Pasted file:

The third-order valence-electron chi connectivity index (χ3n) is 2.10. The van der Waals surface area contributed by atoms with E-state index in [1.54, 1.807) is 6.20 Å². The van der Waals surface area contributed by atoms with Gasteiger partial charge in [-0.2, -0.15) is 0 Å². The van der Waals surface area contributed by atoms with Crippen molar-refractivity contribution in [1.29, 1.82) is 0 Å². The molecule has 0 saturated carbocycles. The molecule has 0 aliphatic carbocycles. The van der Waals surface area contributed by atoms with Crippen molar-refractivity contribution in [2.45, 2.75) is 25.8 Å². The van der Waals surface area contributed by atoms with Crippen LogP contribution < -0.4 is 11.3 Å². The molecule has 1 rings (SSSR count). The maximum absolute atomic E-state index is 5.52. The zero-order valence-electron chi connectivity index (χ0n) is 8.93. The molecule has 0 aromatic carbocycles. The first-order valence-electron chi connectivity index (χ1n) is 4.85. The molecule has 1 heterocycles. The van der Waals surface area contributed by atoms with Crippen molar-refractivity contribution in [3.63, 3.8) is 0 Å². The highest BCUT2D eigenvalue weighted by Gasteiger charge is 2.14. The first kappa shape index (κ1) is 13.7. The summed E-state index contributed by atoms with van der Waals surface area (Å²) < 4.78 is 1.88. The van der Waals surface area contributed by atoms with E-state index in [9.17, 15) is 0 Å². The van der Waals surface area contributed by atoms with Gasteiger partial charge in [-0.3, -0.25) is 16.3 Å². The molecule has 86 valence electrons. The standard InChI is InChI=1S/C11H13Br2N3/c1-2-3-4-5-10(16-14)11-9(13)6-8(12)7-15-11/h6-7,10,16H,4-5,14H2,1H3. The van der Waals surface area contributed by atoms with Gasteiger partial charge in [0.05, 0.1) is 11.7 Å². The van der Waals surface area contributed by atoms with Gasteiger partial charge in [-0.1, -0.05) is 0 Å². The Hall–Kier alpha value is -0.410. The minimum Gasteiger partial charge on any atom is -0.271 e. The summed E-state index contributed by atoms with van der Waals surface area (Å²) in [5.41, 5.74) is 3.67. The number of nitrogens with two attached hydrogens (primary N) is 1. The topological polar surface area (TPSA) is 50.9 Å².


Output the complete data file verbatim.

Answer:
The third-order valence-electron chi connectivity index (χ3n) is 2.10. The van der Waals surface area contributed by atoms with E-state index in [1.54, 1.807) is 6.20 Å². The van der Waals surface area contributed by atoms with Gasteiger partial charge in [-0.2, -0.15) is 0 Å². The van der Waals surface area contributed by atoms with Crippen molar-refractivity contribution in [1.29, 1.82) is 0 Å². The molecule has 0 saturated carbocycles. The molecule has 0 aliphatic carbocycles. The van der Waals surface area contributed by atoms with Crippen molar-refractivity contribution in [2.45, 2.75) is 25.8 Å². The van der Waals surface area contributed by atoms with Crippen LogP contribution < -0.4 is 11.3 Å². The molecule has 1 rings (SSSR count). The maximum absolute atomic E-state index is 5.52. The zero-order valence-electron chi connectivity index (χ0n) is 8.93. The molecule has 0 aromatic carbocycles. The first-order valence-electron chi connectivity index (χ1n) is 4.85. The molecule has 1 heterocycles. The van der Waals surface area contributed by atoms with Crippen molar-refractivity contribution in [3.63, 3.8) is 0 Å². The highest BCUT2D eigenvalue weighted by Gasteiger charge is 2.14. The first kappa shape index (κ1) is 13.7. The summed E-state index contributed by atoms with van der Waals surface area (Å²) < 4.78 is 1.88. The van der Waals surface area contributed by atoms with E-state index in [9.17, 15) is 0 Å². The van der Waals surface area contributed by atoms with Gasteiger partial charge in [-0.3, -0.25) is 16.3 Å². The molecule has 86 valence electrons. The standard InChI is InChI=1S/C11H13Br2N3/c1-2-3-4-5-10(16-14)11-9(13)6-8(12)7-15-11/h6-7,10,16H,4-5,14H2,1H3. The van der Waals surface area contributed by atoms with Gasteiger partial charge in [0.05, 0.1) is 11.7 Å². The van der Waals surface area contributed by atoms with Gasteiger partial charge in [-0.1, -0.05) is 0 Å². The Hall–Kier alpha value is -0.410. The minimum Gasteiger partial charge on any atom is -0.271 e. The summed E-state index contributed by atoms with van der Waals surface area (Å²) in [5.41, 5.74) is 3.67. The number of nitrogens with two attached hydrogens (primary N) is 1. The topological polar surface area (TPSA) is 50.9 Å².